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So What Do You Do, Mitch Lowe, Co-founder of Netflix and CEO of Quarterly.Co?

'When [people] read about someone they admire, they actually crave a stronger connection.'

- October 9, 2013
After co-founding Netflix and serving as president of Redbox, Mitch Lowe has turned his experience building companies into his latest role as an adviser to startups. "What I really love is working with young entrepreneurs starting new businesses," he told Mediabistro in a recent interview.

So when one startup he was advising, Quarterly.Co, asked him to help out as CEO, "I [couldn't] say no," Lowe explained. Former GOOD magazine editor Zach Frechette started the company because "the experience of getting good mail is unparalleled -- emails, text messages and tweets don't even come close," he wrote. Fans and followers subscribe to contributors who include journalists and authors; style experts and musicians; entrepreneurs and venture capitalists; and food and fitness connoisseurs. The service's most recent contributors are Marie Claire creative director and Project Runway judge Nina Garcia and Bill Nye the Science Guy, a Season 17 contestant on Dancing With the Stars.

At a time when the subscription business is dwindling in the media industry, it's notable that blogs are building their influence through mailing services. Below, Lowe discusses everything from DVDs and Netflix to how Quarterly.Co's contributors benefit from sending out packages. He also offers his advice to budding entrepreneurs.

Name: Mitch Lowe
Position: CEO, Quarterly.Co
Resume: Started Video Droid, an early movie rental machine, in the 80s. After selling it to a Japanese ATM company, he started opening video rental stores. After becoming fascinated by the Internet, he founded a business that built websites for video stores. While exhibiting at a tradeshow in '97, he met with Marc Randolph, and the two came up with the idea for Netflix. After some time as VP of purchasing and business development, he was recruited by McDonald's to work on a video-rental service that eventually became Redbox. After serving as COO and then-president of the company, he left to advise entrepreneurs and startups. Now is the CEO of Quarterly.Co and continues as a startup consultant.
Birthday: September 10, 1952
Hometown: Mill Valley, Calif.
Education: "I actually didn't graduate from high school. I left halfway through my senior year to go to Europe and never finished."
Marital status: Married 38 years
Media Mentors: Reed Hastings, CEO of Netflix; and Gregg Kaplan, former president and COO of Coinstar
Favorite TV show: Before, Get Smart. Today, Homeland.
Guilty pleasure: Listening to Barry Manilow and watching Judge Judy. "Those are kind of embarrassing."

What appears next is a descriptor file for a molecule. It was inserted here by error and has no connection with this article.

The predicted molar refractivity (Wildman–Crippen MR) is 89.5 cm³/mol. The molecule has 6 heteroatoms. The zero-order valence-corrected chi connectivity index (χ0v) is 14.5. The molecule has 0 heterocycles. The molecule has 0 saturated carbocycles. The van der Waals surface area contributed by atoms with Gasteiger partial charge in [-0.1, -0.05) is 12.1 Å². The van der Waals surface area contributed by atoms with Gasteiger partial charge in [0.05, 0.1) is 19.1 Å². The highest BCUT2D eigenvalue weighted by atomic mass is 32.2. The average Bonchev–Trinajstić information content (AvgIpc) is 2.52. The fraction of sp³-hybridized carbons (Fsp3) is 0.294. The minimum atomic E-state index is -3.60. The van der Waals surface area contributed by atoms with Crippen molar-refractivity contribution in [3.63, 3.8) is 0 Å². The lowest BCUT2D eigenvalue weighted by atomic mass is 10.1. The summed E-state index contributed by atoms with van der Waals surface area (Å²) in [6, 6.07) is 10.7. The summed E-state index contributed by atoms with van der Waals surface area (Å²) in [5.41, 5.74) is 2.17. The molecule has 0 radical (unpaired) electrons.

Last book read: The Thirty Years War by C. V. Wedgwood
What was your strategy for Netflix and Redbox?
Well, the strategy always centered around the business plan. Almost every 90 days we fine-tuned [our product]. It was only until we actually walked into our warehouse one day and saw about a million disks, and Reed [Hastings] said, "What are they doing here? They should be at our customers' homes." And that led to figuring out how to do a subscription.

The problem with Netflix was it took two or three days at that time to get the movies to people's homes. By that time, you'd changed your mood. What I saw at Netflix was there are really two types of entertainment consumers. There's the consumer that has enough disposable income to value getting the right movie at the right time on the right device and is willing to pay for it. But then there's this whole other segment, which is 40 to 45 million households, that is economically constrained [and] is more interested in filling time and [getting] a deal.

Redbox was really not so competitive. It appealed to people who were economically challenged, just wanted to get a bunch of hours filled. I had all these different models that I tried out, and when I did 99 cents a night, it just took off.

"I think Netflix will continue to gain users -- and Redbox, if they don't adjust, will see a dwindling share."

And how do you see them as evolving now?
The business is changing in the favor of Netflix. There's still the segment of the population that'll own a DVD player for the next three to five years, but it's shrinking. Also, they're shrinking the number of hours they're using a DVD for. It's mostly because their children are streaming and watching things on their iPads and not renting the disks as much as their parents are. Netflix, on the other hand, is right at the forefront of the streaming and the original content kind of trend. I think Netflix will continue to gain users -- and Redbox, if they don't adjust, will see a dwindling share.

Quarterly describes itself as "a magazine, but instead of receiving words on a page, our subscribers receive actual items that tell a compelling story crafted by the contributor." Is this accurate?
I'm not sure that's really a good description any longer. You know, it started because Zach [Frechette] came out of the magazine world, and so this concept of contributors and being like a magazine was right in the beginning. But now, this is really more about people who admire someone getting a closer connection with them and people with large followings having an additional way to generate revenue and to connect with their fans.

Everything is digital these days -- most things you consume, entertainment and books and so on. And people have this craving for something tactile. They love receiving things in the mail. When they read about someone that they admire, they don't know it so much, but they actually crave a stronger connection. That's why when you see a celebrity, you immediately take a picture and Facebook it or send it to your friends.